After years of discussion, the State of Washington has finally adopted a comprehensive tax increment financing law permitting local governments to create “increment areas” and use tax increment financing to fund public improvements with the revenues used to support general obligation or revenue debt. House Bill 1189 (“HB 1189”) was signed into law by Governor Inslee May 10 after substantial amendments were adopted in the Washington Senate and the final bill was passed in the House with a 68-30 vote.
Tax Increment Financing captures appreciation in property values over a base value within an increment area, the boundaries of which are designated by the local government and uses the tax revenues that otherwise would have been collected from that appreciation by other, overlapping taxing districts (with exceptions for certain taxes of port districts, public utility districts and for the support of common schools) and makes such revenues available to fund public improvements made by the local government. Washington made several attempts in the past to adopt some form of tax increment financing, but those prior attempts proved to be either unconstitutional or of limited utility because of the restrictions placed on them. Despite some limitations, HB 1189 is more likely to be utilized by local governments than prior tools, such as Community Revitalization Financing and the Local Infrastructure Financing Tool.
HB 1189 makes tax increment financing available to cities, towns, counties and port districts and prescribes certain categories of public improvements, such local governments may use revenues from the increment area to finance including streets and roads, parking, terminal and dock facilities, parks and recreation areas, stormwater and drainage management systems, mitigation of brownfields, and other purposes set forth in HB 1189. A local government can only have two increment areas at any given time, and they cannot physically overlap. The increment area or areas (if there are two) designated by the local government may not have an assessed valuation of more than $200,000,000 or 20 percent of the sponsoring jurisdiction’s total assessed valuation, whichever is less—a limitation meant to prevent abuses seen in some other states where municipalities have sometimes created increment areas that covered nearly their entire jurisdiction, to the disadvantage of overlapping taxing districts. The increment areas are required to sunset after 25 years from the first year in which tax allocation revenues are collected from the increment area.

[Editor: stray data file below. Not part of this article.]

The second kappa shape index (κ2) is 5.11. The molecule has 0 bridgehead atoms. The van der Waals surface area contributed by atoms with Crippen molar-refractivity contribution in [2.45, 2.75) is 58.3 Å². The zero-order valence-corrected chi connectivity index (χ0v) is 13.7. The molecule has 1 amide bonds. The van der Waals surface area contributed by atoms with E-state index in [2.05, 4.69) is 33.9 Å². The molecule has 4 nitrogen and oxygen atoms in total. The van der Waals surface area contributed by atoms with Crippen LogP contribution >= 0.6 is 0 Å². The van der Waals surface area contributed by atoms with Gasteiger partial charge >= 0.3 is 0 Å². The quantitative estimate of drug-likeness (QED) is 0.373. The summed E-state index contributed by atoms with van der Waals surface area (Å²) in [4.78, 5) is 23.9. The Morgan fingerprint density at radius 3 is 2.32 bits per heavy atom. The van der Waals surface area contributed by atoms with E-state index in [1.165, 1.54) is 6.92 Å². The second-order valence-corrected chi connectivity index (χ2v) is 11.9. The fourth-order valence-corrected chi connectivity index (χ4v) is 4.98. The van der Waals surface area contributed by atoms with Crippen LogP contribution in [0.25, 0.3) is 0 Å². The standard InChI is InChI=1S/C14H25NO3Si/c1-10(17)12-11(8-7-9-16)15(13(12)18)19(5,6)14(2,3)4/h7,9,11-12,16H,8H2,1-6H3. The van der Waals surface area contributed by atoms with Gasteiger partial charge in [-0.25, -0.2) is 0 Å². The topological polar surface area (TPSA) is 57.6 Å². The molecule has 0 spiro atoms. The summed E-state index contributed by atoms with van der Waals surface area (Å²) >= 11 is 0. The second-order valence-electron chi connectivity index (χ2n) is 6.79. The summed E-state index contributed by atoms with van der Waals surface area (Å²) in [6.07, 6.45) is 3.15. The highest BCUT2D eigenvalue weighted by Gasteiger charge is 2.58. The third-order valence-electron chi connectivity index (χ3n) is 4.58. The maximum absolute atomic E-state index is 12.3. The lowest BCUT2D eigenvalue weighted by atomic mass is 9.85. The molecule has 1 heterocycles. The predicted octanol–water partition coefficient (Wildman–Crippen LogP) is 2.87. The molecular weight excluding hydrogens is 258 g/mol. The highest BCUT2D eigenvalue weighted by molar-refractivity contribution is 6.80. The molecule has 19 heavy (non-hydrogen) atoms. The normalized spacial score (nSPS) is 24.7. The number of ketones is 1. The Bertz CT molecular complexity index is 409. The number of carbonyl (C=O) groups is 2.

There are a number of things that must be set forth in the ordinance or resolution adopted on the increment area, including identifying the public improvements to be financed with the tax allocation revenues and an indication of the local government’s intention to issue bonds or other obligations payable from the tax allocation revenues. The local government must also prepare a project analysis describing, among other things, the expected private development with and without the proposed improvement, the estimated increment value, and an estimate of job creation reasonably expected from the public improvements and private development. This analysis has to be submitted to the Office of the Treasurer for the State of Washington. Public notice of the ordinance or resolution creating the increment area is required in a newspaper of general circulation.
While the limitations on the assessed valuation of an increment area may present a challenge in some jurisdictions, the legislation should still provide a meaningful tool to fund development and redevelopment in the State of Washington where that development requires expenditures for public improvements. Local governments considering funding those improvements with general obligation debt will need to be mindful of their constitutional and statutory debt limitations.